# staRdom: Versatile Software for Analyzing Spectroscopic Data of Dissolved Organic Matter in R

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## Abstract

**:**

## 1. Introduction

## 2. Materials and Methods

- Calculating fluorescence peaks and indices (tutorials S1 and S2) [47],
- Calculating common absorbance (slope) indices:
- ◦
- absorbance at 254 nm (a254) [43],
- ◦
- absorbance at 300 nm (a300) [50],
- ◦
- ratio of absorbance at 250 to 365 nm (E2:E3) [51],
- ◦
- ratio of absorbance at 465 to 665 nm (E4:E6) [52],
- ◦
- spectral slope within log-transformed absorption spectra range (S
_{275–295}, S_{350–400}, S_{300–700}) and the ratio of S_{275–295}to S_{350–400}(SR) [44], - ◦
- the wavelength distribution of absorption spectral slopes [53] and
- ◦
- user-defined values and slopes can be extracted or calculated from the absorbance spectra.

#### 2.1. Data Import

#### 2.2. Data Preprocessing

#### 2.3. PARAFAC Analysis

#### 2.3.1. Calculation of a PARAFAC Model from EEM Data

_{ijk}is the value of the ith sample, the jth emission wavelength, and the kth excitation wavelength. Here, e

_{ijk}is the respective residuum, i.e., data not modeled by PARAFAC components. a (samples), b (emission), and c (excitation) are matrices (also called modes) with N columns and multiple rows, equal to the numbers of samples, emission wavelengths, or excitation wavelengths, respectively. The matrices resulting from a multiplication of the vectors b

_{f}and c

_{f}show the PARAFAC components, resemble EEMs, and can, therefore, be interpreted easily.

#### 2.3.2. Identification of Outliers

#### 2.3.3. Model Evaluation

_{4}C

_{6}T

_{3}): the data are split into four subsets (A, B, C, and D) and recombined to compare one half of the data to the other in different combinations (AB–CD, AD–BC, AC–BD) [32]. The comparison is done visually by plots showing the spectral loadings (splithalf_plot, Figure 8) and by calculating Tucker’s congruence coefficient [65] (TCC) or shift- and shape-sensitive congruence [66] (SSC, splithalf_tcc). Subsets can be automatically generated or manually defined.

#### 2.4. Export and Further Interpretation of Results

#### 2.5. Toolbox Comparison

^{−6}and 1 × 10

^{−9}for drEEM and between 1 × 10

^{−8}and 1 × 10

^{−11}for staRdom, in steps of 1 × 10

^{−1}. Different convergence criteria were necessary because the toolboxes use different methods to monitor convergence, as shown in Equations (2) and (3). Due to this difference, when identical convergence criteria are supplied in the function inputs to both staRdom and drEEM, then drEEM return models with a smaller modeling error.

_{n}—sum-of-squared-error of nth iteration

## 3. Results and Discussion

#### 3.1. Number of Initializations

#### 3.2. Convergence Criterion

^{−6}in drEEM and 1 × 10

^{−8}in staRdom. As the results in this study are based on model errors, these differences do not further influence any results of the shown PARAFAC models.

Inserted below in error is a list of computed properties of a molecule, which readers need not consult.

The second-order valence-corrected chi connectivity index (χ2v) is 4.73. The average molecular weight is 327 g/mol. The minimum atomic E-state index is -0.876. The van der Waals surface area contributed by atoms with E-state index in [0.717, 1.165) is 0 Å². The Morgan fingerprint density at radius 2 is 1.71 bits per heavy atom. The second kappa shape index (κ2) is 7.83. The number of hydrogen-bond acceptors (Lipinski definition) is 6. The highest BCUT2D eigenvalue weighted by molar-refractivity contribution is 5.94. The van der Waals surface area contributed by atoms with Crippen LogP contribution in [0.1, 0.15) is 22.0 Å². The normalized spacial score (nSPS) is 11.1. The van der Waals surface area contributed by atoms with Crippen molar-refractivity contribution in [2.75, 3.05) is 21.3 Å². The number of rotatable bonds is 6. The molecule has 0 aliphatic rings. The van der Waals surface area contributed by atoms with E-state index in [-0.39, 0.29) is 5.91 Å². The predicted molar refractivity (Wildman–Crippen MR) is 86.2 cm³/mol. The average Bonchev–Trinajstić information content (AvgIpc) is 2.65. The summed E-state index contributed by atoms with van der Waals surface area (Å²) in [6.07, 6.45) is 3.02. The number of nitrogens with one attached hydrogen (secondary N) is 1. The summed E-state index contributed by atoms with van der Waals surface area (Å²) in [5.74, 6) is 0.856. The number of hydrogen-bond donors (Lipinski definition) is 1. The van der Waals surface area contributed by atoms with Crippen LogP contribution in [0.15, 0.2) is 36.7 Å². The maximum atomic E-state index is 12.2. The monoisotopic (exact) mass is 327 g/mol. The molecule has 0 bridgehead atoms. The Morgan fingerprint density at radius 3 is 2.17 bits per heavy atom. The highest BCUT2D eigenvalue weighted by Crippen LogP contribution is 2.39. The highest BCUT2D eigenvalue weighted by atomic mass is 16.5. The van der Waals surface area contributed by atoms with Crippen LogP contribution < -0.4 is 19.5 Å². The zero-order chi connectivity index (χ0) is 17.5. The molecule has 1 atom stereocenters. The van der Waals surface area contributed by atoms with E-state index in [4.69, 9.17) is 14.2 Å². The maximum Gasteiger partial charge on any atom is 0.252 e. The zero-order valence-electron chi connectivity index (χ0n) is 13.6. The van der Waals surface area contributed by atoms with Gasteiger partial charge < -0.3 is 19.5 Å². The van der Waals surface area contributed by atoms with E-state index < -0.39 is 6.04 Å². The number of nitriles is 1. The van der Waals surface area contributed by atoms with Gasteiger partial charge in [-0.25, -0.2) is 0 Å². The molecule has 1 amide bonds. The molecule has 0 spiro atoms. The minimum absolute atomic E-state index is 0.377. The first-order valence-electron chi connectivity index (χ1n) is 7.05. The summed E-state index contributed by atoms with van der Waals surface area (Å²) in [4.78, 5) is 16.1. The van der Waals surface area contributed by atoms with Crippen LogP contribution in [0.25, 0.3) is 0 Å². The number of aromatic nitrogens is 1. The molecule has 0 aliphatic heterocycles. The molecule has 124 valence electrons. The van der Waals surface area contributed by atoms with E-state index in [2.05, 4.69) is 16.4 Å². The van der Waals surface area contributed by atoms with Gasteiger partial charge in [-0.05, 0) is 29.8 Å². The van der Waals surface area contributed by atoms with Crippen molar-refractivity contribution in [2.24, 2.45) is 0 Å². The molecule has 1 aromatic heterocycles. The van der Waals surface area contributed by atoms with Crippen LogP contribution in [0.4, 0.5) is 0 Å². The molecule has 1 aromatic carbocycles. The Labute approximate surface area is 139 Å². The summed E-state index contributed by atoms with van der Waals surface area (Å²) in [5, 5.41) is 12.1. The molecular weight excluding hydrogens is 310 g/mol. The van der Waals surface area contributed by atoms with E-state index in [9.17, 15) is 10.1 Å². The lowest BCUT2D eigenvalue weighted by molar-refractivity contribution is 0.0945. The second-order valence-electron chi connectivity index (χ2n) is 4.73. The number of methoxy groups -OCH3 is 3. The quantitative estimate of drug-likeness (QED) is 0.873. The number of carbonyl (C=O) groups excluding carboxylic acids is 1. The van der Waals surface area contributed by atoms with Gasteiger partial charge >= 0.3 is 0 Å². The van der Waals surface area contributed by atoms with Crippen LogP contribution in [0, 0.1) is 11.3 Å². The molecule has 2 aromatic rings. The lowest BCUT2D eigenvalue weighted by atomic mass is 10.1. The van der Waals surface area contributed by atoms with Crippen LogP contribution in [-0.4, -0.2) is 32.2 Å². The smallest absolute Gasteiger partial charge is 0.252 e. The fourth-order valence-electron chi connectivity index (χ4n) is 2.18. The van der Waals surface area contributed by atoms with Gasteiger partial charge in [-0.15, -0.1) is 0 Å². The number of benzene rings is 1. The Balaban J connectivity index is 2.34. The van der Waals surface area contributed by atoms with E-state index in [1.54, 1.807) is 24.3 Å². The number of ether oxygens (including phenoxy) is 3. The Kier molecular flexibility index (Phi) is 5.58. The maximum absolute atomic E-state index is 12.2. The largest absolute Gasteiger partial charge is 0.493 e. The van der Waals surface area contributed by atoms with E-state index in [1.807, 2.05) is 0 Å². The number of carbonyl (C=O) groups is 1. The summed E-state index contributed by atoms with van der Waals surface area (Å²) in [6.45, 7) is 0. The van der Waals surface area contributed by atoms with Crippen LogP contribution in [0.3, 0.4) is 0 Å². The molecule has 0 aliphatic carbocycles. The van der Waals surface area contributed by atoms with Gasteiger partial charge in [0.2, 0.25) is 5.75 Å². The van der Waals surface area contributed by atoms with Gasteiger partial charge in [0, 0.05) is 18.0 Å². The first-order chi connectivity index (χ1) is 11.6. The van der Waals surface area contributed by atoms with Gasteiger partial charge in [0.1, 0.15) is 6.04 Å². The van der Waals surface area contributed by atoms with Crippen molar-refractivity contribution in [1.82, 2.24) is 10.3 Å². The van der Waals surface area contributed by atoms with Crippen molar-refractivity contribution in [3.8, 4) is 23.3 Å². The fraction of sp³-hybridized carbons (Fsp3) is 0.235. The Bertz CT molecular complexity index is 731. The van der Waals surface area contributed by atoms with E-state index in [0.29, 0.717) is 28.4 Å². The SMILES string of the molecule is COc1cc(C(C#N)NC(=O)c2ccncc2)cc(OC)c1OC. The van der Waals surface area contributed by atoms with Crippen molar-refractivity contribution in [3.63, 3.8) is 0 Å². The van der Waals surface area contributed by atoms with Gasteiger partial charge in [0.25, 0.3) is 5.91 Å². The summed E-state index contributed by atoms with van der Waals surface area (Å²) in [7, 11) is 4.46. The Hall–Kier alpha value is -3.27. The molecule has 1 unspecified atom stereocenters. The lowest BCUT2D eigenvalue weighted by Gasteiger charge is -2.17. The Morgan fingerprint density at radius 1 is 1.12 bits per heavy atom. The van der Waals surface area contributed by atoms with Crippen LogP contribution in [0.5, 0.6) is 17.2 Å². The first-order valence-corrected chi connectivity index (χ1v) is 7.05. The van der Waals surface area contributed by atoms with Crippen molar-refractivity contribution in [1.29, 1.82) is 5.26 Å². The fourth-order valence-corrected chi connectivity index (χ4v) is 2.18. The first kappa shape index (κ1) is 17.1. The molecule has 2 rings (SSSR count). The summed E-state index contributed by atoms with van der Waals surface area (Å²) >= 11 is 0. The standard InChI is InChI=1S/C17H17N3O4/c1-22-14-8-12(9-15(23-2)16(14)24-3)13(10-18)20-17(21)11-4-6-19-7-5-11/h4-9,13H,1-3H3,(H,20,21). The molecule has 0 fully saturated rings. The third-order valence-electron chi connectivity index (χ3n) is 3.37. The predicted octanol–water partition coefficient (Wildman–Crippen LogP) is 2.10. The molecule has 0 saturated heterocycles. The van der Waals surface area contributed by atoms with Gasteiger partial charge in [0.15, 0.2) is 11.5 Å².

#### 3.3. Influence of Missing Data

#### 3.4. Time until Model Convergence

#### 3.5. Outlier Calculation and Split-Half Validation

## 4. Conclusions

## Supplementary Materials

## Author Contributions

## Funding

## Acknowledgments

## Conflicts of Interest

## Appendix A

**Figure A1.**Distributions of calculation times for models of five datasets, using staRdom and drEEM on different CPU architectures (CPU speed improves from left to right), with the model specifications defined in Table 3.

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**Figure 2.**An excitation–emission matrices (EEM) sample as measured, untreated (original) and after spectral correction with correction factors, blank subtraction with ultra-pure water, and inner-filter effect correction using absorbance data.

**Figure 3.**The same EEM sample as in Figure 2 after Raman normalization, scatter removal (Rayleigh 1st and 2nd order, Raman 1st and 2nd order), wavelength range reduction, manual noise removal, and interpolation of missing data.

**Figure 4.**Comparing preliminary (outliers still included) and final models with 5 and 6 components. The components were normalized according to their maximum fluorescence (Fmax). Comp. = Component.

**Figure 5.**Outlier identification in a PARAFAC model using the leverage of emission and excitation wavelengths as well as samples.

**Figure 6.**Residuals of 6 samples; E and F were identified as outliers using the leverage and, thus, were excluded from the model calculation.

**Figure 7.**Components’ loadings from PARAFAC models (

**a**) without and (

**b**) with previous normalization. Diagonally: distributions of the loadings; lower triangle: regression curve between components; and upper triangle: Pearson correlation coefficient between components.

**Figure 8.**Split-half validation of a PARAFAC model. Emission spectra: full line; excitation spectra: dashed line; colors according to models using different sample sub-sets.

**Figure 9.**Similarity of PARAFAC models derived using staRdom and drEEM, using different numbers of random initializations and different convergence criteria. Similarity is measured as minimum TCC: the higher the TCC, the more similar are the components.